I have a friend who is a giver. She gives her time, talent, money and all her other resources to anyone and everyone who is lucky enough to cross her path.
But she is terrible at receiving. She readily admits it makes her very uncomfortable when people try to give her gifts, both in the physical form and in the form of praise.
The good news is that she knows this about herself and is working on being a graceful accepter. Call it her New Year’s receiving resolution.
I think being kind is essential to our happiness, but it is also important – perhaps equally important – to accept people’s gratefulness.
Lynae Sims-Boeder, of Kindred, N.D., sent me this letter, hoping to allow the many people who helped her out in a very tough time the chance to be recognized for their kindness.
“It was Christmas Eve morning 2010. Three men and their three grown sons set out on a snowmobile ride with my husband, Kevin, leading the pack. The men were on a piece of land they thought was familiar, but unbeknownst to Kevin, there was a new drainage ditch built during the spring. Kevin hit the ditch going full speed.
“My husband flew in the air and felt his back break. My son, Kyle, speeding up to get to him, hit the same ditch. I soon got the phone call that no one ever wants to receive – the ‘yourfamily-has-been-in-anaccident’ call.
“The Leonard (N.D.) and Kindred volunteer ambulance personnel came to rescue the two men. The snow was incredibility deep, and in Kevin’s words, ‘They worked like dogs to get us onto toboggans and then slowly snowmobile us to awaiting ambulances.’ The process took an hour and a half. Kevin was rushed in for a six-hour surgery, and while both men made amazing recoveries, both had to wear turtle-like braces for several months.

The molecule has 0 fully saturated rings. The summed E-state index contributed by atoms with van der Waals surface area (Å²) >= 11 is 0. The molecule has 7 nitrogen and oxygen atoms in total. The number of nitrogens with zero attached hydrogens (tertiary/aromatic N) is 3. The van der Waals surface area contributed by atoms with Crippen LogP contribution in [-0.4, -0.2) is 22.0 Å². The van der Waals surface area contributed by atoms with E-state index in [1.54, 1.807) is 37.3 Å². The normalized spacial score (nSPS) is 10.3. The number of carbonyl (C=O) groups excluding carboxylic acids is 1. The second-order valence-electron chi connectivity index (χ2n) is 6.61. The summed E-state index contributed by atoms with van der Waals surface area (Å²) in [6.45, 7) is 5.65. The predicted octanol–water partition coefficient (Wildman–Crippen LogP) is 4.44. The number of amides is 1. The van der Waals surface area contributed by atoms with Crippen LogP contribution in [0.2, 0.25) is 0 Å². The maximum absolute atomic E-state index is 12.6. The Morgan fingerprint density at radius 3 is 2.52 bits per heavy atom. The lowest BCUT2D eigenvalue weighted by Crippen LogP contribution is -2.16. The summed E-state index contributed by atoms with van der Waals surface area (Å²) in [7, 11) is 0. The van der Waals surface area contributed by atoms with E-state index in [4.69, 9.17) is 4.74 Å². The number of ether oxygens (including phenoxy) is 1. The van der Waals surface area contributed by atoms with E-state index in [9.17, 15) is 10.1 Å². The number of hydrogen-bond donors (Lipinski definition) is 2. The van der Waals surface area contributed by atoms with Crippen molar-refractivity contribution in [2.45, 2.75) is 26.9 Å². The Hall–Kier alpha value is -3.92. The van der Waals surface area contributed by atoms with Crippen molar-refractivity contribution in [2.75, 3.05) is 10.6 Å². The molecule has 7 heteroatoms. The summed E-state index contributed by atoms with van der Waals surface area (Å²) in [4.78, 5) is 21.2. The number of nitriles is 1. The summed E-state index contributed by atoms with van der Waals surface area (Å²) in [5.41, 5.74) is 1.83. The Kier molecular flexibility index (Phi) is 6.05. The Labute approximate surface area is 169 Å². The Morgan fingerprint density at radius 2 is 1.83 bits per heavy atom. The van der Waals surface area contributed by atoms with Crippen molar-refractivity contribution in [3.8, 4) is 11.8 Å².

“The fall before the accident, Kevin and I had bought a ‘flood home’ from the Oxbow area with plans to move it five miles west of Kindred. It was transported the third week of January, but when the movers called us to say they were ready to put the house on its foundation, the new basement was full of snow.
“Kevin didn’t know what to do. He called his friends at Sheldon (N.D.) Elevator who offered to be at the lot the next Sunday afternoon.
“I drove Kevin over to the site where we discovered an unusual January thaw had made the snow wet, heavy and soggy. So there we sat in our car, with Kevin in his turtle brace, while 18 of Kevin’s buddies from Sheldon, Enderlin (N.D.) and Kindred, including their sons, manually shoveled the snow from the basement. To watch people do physical labor, only for your benefit, is the most humbling experience.
“There are so many others who need thanking for their kindness that year: our neighbor who kept the driveway of our house clear; our families who took care of everything so I could be at the hospital 24/7; the people who wrote, called, sent flowers, and expressed their concern for Kevin and Kyle; and Dr. Chris Robertson, Dr. John Eickman and everyone at Sanford who kept the doors open on Christmas Eve.
“How does one say ‘thank you’ and let it be enough? We can only say that we will do our best to pay it forward.
“Extending help and kindness is beautiful, no doubt, but to be the recipient of such help is sometimes hard to think about without a tear falling down the cheek and a heart about to burst with gratefulness.” Please continue to share your stories of kindness with me at nphillips15@ hotmail.com. Or send a letter to Kindness is Contagious c/o Nicole Phillips, The Forum, 101 5th St. N., Box 2020, Fargo, ND, 58107.
Nicole Phillips is a former television anchor for Fox News in Fargo, and currently the executive director of Diva Connection Foundation. She is the mother of three kids and the wife of Bison men’s head basketball coach Saul Phillips. Her columns run every Saturday.